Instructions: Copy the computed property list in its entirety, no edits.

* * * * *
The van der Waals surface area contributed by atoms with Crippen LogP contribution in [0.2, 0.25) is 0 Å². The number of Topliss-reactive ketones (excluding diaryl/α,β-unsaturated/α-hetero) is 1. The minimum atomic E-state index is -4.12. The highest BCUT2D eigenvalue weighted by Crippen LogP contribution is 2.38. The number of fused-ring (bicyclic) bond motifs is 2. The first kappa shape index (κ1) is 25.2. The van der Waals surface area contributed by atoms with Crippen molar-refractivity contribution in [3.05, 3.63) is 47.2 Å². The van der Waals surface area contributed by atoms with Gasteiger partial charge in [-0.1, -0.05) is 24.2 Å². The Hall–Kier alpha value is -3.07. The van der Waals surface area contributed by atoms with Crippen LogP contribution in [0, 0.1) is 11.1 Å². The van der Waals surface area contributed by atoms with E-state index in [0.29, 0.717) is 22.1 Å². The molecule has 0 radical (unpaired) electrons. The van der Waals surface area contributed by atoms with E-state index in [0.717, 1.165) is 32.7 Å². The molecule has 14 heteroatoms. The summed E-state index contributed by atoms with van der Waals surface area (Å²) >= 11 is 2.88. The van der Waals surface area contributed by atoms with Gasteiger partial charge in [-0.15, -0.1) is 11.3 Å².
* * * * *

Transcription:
The van der Waals surface area contributed by atoms with Crippen LogP contribution in [0.2, 0.25) is 0 Å². The number of Topliss-reactive ketones (excluding diaryl/α,β-unsaturated/α-hetero) is 1. The minimum atomic E-state index is -4.12. The highest BCUT2D eigenvalue weighted by Crippen LogP contribution is 2.38. The number of fused-ring (bicyclic) bond motifs is 2. The first kappa shape index (κ1) is 25.2. The van der Waals surface area contributed by atoms with Crippen molar-refractivity contribution in [3.05, 3.63) is 47.2 Å². The van der Waals surface area contributed by atoms with Gasteiger partial charge in [-0.1, -0.05) is 24.2 Å². The Hall–Kier alpha value is -3.07. The van der Waals surface area contributed by atoms with Crippen LogP contribution in [0, 0.1) is 11.1 Å². The van der Waals surface area contributed by atoms with E-state index in [0.29, 0.717) is 22.1 Å². The molecule has 0 radical (unpaired) electrons. The van der Waals surface area contributed by atoms with E-state index in [0.717, 1.165) is 32.7 Å². The molecule has 14 heteroatoms. The summed E-state index contributed by atoms with van der Waals surface area (Å²) >= 11 is 2.88. The van der Waals surface area contributed by atoms with Gasteiger partial charge in [-0.15, -0.1) is 11.3 Å².